Financial Agreements: Duress and Misrepresentation

Take these facts: a second marriage for the husband who was 67 years of age and a younger wife of 36 who he initially met on a dating site.  The husband had 3 children from an earlier marriage and was at pains to ensure that their interests be protected in the future. The wife was not born in Australia and lived overseas when the parties met.

 In the case of Thorne & Kennedy the husband insisted on a financial agreement or there would be no marriage. He chose about 2 weeks before the wedding when all the arrangements had been made and the wife’s family had travelled to Australia for the forthcoming wedding to inform her that she had to sign a paper or the wedding would be cancelled. He left her with a solicitor and waited for her in the car.

In short, prior to the marriage the wife had sought independent legal advice from an accredited family law specialist and was informed that the effect of the agreement was such that it was “no good and should not be signed”. The wife was urged by the solicitor to reconsider her position.

She signed the document. Subsequent to the marriage another financial agreement was prepared and the wife received further legal advice to the effect that “the agreement was terrible”. In fact the wife understood that the document was the worst agreement that the solicitor had ever seen.

The first agreement was signed 4 days before the wedding. The document made provision that a second agreement in similar terms to the first would be prepared and had to be signed after the wedding.

The wife had now actually signed both agreements. The parties separated some years later.  The wife sought to say in her application to the Court that the two agreements should be set aside.

The husband died during the course of the litigation proceedings and the case was thereafter conducted by the 2 children who had been appointed as executors under the father’s will.

Do these circumstances signal any form of duress or undue influence?

The first judge concluded that the wife had changed her life to be with her husband. She had wanted a child with him. There was a lack of financial equality between them as the husband was an Australian property developer with assets at the time of meeting his future wife approximating between $18m and $24m.The wife had in effect no substantial assets at the time they met.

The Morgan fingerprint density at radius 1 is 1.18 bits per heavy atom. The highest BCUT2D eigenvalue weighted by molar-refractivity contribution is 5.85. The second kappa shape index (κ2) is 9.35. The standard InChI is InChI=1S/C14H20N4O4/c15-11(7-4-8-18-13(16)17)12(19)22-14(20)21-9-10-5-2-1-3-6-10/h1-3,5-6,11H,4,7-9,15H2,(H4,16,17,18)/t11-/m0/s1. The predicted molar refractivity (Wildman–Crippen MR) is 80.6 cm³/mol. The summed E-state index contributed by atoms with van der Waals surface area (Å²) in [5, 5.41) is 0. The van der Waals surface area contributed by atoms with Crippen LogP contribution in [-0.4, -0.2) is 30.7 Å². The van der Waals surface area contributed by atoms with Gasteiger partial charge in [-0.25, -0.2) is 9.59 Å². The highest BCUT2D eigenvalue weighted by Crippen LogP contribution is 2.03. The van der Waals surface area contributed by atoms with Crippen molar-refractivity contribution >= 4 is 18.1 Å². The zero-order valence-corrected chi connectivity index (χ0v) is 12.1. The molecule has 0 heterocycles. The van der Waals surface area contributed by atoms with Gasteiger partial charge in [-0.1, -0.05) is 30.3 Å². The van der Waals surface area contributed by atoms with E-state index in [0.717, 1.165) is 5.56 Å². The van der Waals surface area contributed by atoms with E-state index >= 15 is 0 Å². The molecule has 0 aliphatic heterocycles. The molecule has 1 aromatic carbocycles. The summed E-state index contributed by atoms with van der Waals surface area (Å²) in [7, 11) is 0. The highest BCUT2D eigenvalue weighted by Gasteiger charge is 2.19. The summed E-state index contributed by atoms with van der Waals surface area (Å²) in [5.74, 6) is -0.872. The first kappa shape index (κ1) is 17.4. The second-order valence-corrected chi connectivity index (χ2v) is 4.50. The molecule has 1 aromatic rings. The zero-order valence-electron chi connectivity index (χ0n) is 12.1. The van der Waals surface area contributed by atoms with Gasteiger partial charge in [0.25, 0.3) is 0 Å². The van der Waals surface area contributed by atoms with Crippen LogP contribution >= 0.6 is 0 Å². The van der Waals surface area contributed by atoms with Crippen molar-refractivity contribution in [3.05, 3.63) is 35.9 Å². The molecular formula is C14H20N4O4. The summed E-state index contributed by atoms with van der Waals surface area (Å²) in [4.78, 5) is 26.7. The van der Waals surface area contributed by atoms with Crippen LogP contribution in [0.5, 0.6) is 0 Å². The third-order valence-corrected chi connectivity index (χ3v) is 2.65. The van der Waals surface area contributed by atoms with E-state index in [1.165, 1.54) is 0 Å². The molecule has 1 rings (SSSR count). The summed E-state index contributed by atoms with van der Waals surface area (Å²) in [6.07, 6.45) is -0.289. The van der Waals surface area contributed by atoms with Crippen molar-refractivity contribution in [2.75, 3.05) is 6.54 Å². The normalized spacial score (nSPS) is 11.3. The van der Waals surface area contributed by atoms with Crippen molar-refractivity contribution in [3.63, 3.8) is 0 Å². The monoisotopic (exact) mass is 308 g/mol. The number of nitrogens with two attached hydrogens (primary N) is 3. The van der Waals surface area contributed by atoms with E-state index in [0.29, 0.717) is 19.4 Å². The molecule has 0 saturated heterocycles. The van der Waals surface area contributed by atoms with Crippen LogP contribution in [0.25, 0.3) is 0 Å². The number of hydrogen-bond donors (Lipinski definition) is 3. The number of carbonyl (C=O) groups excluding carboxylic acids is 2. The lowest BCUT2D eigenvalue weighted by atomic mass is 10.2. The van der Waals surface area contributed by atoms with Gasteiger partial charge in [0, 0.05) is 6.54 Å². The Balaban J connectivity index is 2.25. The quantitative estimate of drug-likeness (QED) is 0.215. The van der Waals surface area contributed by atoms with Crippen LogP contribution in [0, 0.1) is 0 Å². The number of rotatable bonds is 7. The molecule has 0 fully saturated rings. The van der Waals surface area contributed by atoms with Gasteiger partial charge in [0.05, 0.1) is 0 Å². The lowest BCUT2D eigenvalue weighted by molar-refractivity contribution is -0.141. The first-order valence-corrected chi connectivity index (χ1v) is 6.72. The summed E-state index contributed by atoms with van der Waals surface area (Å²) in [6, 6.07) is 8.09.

Conclusion by the primary judge

Taking into account the individual circumstances the agreement had been signed under duress.

Factors considered by the primary judge

What were these 6 factors of persuasive importance:

  1. Lack of financial equality between the parties
  2. Lack of permanent status in Australia at the time of signing the agreements
  3. Reliance on Mr Kennedy for all things
  4. Her emotional connectedness to the relationship and the prospect of motherhood
  5. Her emotional preparation for the marriage
  6. The “publicness” of her upcoming marriage

Judge’s decision

She was in Australia only in furtherance of their relationship. She had left behind her life and minimal possessions… She brought no assets of substance to the relationship. If the relationship ended, she would have nothing. No job, no visa, no home, no place, no community. The consequences of the relationship being at an end would have significant and serious consequences to Ms Thorne. She would not be entitled to remain in Australia and she had nothing to return to anywhere else in the world.

Appeal to the Full Court of the Family Court

The husband appealed the decision and the Full Court of the Family Court determined that the correct test to apply to consider if there had been duress was in fact if there is a threatened or actual unlawful conduct.  It was insufficient to say that the pressure was overwhelming.

Appeal to the High Court

An appeal was lodged by the wife with the High Court and a decision was handed down on the 8 November 2017.  The Court determined that the agreements were voidable due to undue influence and unconscionable conduct.  The findings and conclusion of the primary judge should not have been disturbed.

If you wish to read this case at length you can do so by googling the name of the case Thorn & Kennedy and the issues discussed and the relevant sections of the Family Law Act will be available to you.

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